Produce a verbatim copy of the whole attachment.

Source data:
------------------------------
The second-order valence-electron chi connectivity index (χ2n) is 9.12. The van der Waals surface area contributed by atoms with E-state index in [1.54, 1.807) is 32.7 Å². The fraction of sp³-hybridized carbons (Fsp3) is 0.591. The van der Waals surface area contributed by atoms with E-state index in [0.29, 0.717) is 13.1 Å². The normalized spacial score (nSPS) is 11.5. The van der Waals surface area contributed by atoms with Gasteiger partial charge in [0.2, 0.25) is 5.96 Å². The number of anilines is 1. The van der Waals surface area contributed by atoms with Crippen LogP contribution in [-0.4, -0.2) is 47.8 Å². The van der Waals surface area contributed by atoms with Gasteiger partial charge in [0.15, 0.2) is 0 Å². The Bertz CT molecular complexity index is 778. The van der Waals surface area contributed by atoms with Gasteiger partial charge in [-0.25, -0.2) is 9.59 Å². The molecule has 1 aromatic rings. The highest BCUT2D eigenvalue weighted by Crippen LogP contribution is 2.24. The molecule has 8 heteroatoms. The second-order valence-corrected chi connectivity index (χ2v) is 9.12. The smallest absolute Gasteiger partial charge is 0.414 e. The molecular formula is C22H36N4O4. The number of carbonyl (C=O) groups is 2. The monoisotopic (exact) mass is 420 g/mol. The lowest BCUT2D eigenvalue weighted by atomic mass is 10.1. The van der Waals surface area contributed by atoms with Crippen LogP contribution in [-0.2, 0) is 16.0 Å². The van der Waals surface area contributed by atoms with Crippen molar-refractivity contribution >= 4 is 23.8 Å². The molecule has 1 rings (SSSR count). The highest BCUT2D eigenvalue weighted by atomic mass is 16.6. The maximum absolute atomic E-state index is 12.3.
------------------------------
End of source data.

The second-order valence-electron chi connectivity index (χ2n) is 9.12. The van der Waals surface area contributed by atoms with E-state index in [1.54, 1.807) is 32.7 Å². The fraction of sp³-hybridized carbons (Fsp3) is 0.591. The van der Waals surface area contributed by atoms with E-state index in [0.29, 0.717) is 13.1 Å². The normalized spacial score (nSPS) is 11.5. The van der Waals surface area contributed by atoms with Gasteiger partial charge in [0.2, 0.25) is 5.96 Å². The number of anilines is 1. The van der Waals surface area contributed by atoms with Crippen LogP contribution in [-0.4, -0.2) is 47.8 Å². The van der Waals surface area contributed by atoms with Gasteiger partial charge in [0.15, 0.2) is 0 Å². The Bertz CT molecular complexity index is 778. The van der Waals surface area contributed by atoms with Gasteiger partial charge in [-0.25, -0.2) is 9.59 Å². The molecule has 1 aromatic rings. The highest BCUT2D eigenvalue weighted by Crippen LogP contribution is 2.24. The molecule has 8 heteroatoms. The second-order valence-corrected chi connectivity index (χ2v) is 9.12. The smallest absolute Gasteiger partial charge is 0.414 e. The molecular formula is C22H36N4O4. The number of carbonyl (C=O) groups is 2. The monoisotopic (exact) mass is 420 g/mol. The lowest BCUT2D eigenvalue weighted by atomic mass is 10.1. The van der Waals surface area contributed by atoms with Crippen LogP contribution in [-0.2, 0) is 16.0 Å². The van der Waals surface area contributed by atoms with Crippen molar-refractivity contribution >= 4 is 23.8 Å². The molecule has 1 rings (SSSR count). The highest BCUT2D eigenvalue weighted by atomic mass is 16.6. The maximum absolute atomic E-state index is 12.3.